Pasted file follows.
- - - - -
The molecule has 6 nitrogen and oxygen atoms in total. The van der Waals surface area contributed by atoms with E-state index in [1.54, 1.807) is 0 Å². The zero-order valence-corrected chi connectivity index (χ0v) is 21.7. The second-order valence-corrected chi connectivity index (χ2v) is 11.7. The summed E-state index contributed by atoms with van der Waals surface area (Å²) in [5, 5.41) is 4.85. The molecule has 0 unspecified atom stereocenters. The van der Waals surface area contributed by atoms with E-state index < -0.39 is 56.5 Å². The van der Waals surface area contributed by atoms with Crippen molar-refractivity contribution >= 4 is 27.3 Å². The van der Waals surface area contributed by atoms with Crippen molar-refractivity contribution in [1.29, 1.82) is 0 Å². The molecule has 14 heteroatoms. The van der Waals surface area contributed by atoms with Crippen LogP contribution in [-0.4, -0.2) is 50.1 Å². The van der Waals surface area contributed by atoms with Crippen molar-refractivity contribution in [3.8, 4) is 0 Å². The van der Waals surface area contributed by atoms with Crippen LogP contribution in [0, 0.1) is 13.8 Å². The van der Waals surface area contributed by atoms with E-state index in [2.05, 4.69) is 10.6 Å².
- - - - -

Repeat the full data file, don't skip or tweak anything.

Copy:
The molecule has 6 nitrogen and oxygen atoms in total. The van der Waals surface area contributed by atoms with E-state index in [1.54, 1.807) is 0 Å². The zero-order valence-corrected chi connectivity index (χ0v) is 21.7. The second-order valence-corrected chi connectivity index (χ2v) is 11.7. The summed E-state index contributed by atoms with van der Waals surface area (Å²) in [5, 5.41) is 4.85. The molecule has 0 unspecified atom stereocenters. The van der Waals surface area contributed by atoms with E-state index < -0.39 is 56.5 Å². The van der Waals surface area contributed by atoms with Crippen molar-refractivity contribution >= 4 is 27.3 Å². The van der Waals surface area contributed by atoms with Crippen molar-refractivity contribution in [1.29, 1.82) is 0 Å². The molecule has 14 heteroatoms. The van der Waals surface area contributed by atoms with Crippen LogP contribution in [-0.4, -0.2) is 50.1 Å². The van der Waals surface area contributed by atoms with Crippen molar-refractivity contribution in [3.8, 4) is 0 Å². The van der Waals surface area contributed by atoms with Crippen LogP contribution in [0, 0.1) is 13.8 Å². The van der Waals surface area contributed by atoms with E-state index in [2.05, 4.69) is 10.6 Å².